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What would have happened to the Charlie Hebdo terrorists: a summary of French criminal procedure in terrorism cases

On January 7th 2015, two gunmen launched a terrorist attack on the French satirical magazine Charlie Hebdo in Paris, shooting dead twelve people and injuring many others. Among those killed were four well-known cartoonists, staff of the weekly and two police officers.

This extremist Islamic attack took place almost 3 years after the magazine had published caricatures of the Prophet Muhammad.

The two men managed to flee the premises by car, but were later identified as Said and Cherif KOUACHI. The identity of a third man, Mourad HAMYD, was also broadcast as allegedly linked to the events. However after this man turned himself in, he was later released and his case dismissed.

The police kept searching for the Kouachi brothers before eventually killing them two days after the attack in the printing complex where they had taken a hostage.

After these dreadful events, the question arises : what would the terrorists have faced in court if they had been caught alive?

The interesting point in this kind of case is that the facts fall into the legal classification of terrorism, defined as acts aimed at seriously disrupting public order by intimidation or terror.

These charges of terrorism lead to the application of a special procedure, unofficially referred to as "a second procedure".

Firstly, whereas the usual rule of jurisdiction states the competent court is the one where the facts have taken place, all the cases including acts of terrorism charges fall within jurisdiction of the courts of Paris, and therefore have to be prosecuted and tried there.

Secondly, a more obvious difference is that the statutory time limits of any part of the procedure would be increased.

As an example, the alleged terrorists, like any offender who is arrested, would have been taken into custody, and instead of the 24 hours normally allowed (and renewable once), they could have been questioned for 144 hours.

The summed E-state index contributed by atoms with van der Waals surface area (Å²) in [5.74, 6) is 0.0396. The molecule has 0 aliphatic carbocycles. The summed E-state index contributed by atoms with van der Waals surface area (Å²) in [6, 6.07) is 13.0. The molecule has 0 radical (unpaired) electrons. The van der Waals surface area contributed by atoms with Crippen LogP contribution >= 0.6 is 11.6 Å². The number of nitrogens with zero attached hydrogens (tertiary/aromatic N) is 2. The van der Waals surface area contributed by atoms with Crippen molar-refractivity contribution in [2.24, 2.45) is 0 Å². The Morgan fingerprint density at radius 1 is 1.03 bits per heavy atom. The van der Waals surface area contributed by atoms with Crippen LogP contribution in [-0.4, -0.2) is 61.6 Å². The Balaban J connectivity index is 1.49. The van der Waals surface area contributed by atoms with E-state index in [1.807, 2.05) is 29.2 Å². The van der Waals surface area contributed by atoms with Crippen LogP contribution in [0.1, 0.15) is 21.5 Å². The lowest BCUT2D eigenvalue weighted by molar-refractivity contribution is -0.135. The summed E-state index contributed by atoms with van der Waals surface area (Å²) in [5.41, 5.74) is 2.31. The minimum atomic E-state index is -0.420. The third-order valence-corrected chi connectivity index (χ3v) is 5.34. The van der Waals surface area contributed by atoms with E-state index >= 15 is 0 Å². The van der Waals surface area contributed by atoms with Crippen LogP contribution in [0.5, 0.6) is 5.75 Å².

Moreover, they would have had very different rights during that initial period of custody. The person held in custody would normally be able to ask for the assistance of an attorney. If asked for, the investigators have had to wait for the attorney at least 2 hours before they could start questioning the person in custody. When there are terrorism charges, however, the prosecutor can ask the court to delay the assistance of the attorney up to 72 hours.

For the most serious offenses, the ones where the sentences can be 10 years or more, the procedure of judicial investigation is mandatory. At the end of their initial custody period, if serious or convergent evidence had been collected, the alleged terrorists would therefore have had to have been brought before a "juge d’instruction", a magistrate responsible for conducting this mandatory investigative phase that precedes a criminal trial.

The length of this procedure varies greatly from a case to another, depending on the charges, the complexity of the facts or the number of defendants. During this phase, the alleged offender, still presumed innocent, can be held in custody, for a maximum of 4 months in the less serious cases.

Once again, the procedure would have been quite different because of the terrorism charges. The maximum duration for which the defendant can be remanded in custody is 4 years and 8 months, bearing in mind that with charges of terrorism, a bail offer is highly unlikely.

At the end of the judicial investigation, either the judge has gathered sufficient evidence and refers the case to the court, or dismisses the case.

This case would have been referred to the ‘Assize’ court, which specializes in the most serious offenses. There, the procedure would also have been particular. Indeed, the composition of the court would have differed from ordinary cases, as there would have been no jury. The terrorism cases are brought before seven judges instead of three judges and six jurors.

The trial after follows the same rules as the usual procedure, and the defendant is either found innocent or guilty, although to convict in these cases, a simple majority of the judicial panel is needed instead of a two third majority as is typical in criminal jury trials.

In the end, if the two terrorists had been found guilty and convicted, they could have been sentenced to life imprisonment with mandatory jail term.

Even if the special procedure that applies to terrorism charges already makes the prosecution so much easier than in other cases, the Charlie Hebdo attack has nevertheless brought the idea of a "French Patriot Act" back to the forefront.

Credit: Camille Molina-Brusley